Other cancers in lung cancer families are overwhelmingly smoking-related cancers
Research output: Contribution to journal › Article
Familial risks of lung cancer are well-established, but whether lung cancer clusters with other discordant cancers is less certain, particularly beyond smoking-related sites, which may provide evidence on genetic contributions to lung cancer aetiology. We used a novel approach to search for familial associations in the Swedish Family-Cancer Database. This involved assessment of familial relative risk for cancer X in families with increasing numbers of lung cancer patients and, conversely, relative risks for lung cancer in families with increasing numbers of patients with cancers X. However, we lacked information on smoking. The total number of lung cancers in the database was 125 563. We applied stringent statistical criteria and found that seven discordant cancers were associated with lung cancer among family members, and six of these were known to be connected with smoking: oesophageal, upper aerodigestive tract, liver, cervical, kidney and urinary bladder cancers. A further novel finding was that cancer of unknown primary also associated with lung cancer. We also factored in histological evidence and found that anal and connective tissue cancers could be associated with lung cancer for reasons other than smoking. For endometrial and prostate cancers, suggestive negative associations with lung cancer were found. Although we lacked information on smoking it is prudent to conclude that practically all observed discordant associations of lung cancer were with cancers for which smoking is a risk factor.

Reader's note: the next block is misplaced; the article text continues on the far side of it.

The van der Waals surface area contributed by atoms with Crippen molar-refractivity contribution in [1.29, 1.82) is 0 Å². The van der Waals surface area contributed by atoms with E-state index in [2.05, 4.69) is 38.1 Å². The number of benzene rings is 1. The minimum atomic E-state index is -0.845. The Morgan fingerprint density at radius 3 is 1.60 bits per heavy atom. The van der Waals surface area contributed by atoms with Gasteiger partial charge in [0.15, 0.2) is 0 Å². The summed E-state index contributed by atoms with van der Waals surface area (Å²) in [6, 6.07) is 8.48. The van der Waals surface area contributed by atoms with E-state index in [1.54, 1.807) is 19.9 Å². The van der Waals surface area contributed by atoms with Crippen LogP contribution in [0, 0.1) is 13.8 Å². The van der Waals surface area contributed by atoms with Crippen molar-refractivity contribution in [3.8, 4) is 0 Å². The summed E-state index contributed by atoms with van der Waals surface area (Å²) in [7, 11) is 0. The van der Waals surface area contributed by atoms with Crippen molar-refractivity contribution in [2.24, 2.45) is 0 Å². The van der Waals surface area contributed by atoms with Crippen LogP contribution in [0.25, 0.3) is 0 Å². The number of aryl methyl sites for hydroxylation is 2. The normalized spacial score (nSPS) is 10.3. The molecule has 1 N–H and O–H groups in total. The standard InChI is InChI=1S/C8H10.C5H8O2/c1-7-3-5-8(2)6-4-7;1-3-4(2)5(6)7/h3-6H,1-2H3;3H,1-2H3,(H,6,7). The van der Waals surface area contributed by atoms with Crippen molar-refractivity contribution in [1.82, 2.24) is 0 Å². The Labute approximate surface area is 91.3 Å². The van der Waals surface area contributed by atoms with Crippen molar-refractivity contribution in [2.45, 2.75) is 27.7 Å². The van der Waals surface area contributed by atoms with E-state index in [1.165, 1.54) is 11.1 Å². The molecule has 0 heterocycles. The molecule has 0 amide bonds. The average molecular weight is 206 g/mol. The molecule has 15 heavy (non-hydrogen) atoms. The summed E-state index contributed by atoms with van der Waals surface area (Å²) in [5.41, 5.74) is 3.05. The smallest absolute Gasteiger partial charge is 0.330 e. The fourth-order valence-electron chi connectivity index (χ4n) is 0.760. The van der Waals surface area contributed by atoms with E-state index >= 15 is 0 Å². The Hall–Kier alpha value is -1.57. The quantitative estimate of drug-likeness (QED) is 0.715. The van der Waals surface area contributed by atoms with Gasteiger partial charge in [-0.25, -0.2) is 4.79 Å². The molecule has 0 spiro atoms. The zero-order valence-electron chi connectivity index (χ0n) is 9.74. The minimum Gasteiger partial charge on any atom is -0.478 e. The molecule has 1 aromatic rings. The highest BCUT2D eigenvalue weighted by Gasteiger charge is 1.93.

|Research areas and keywords||
Subject classification (UKÄ) – MANDATORY
|Publication status||Published - 2017 Apr 1|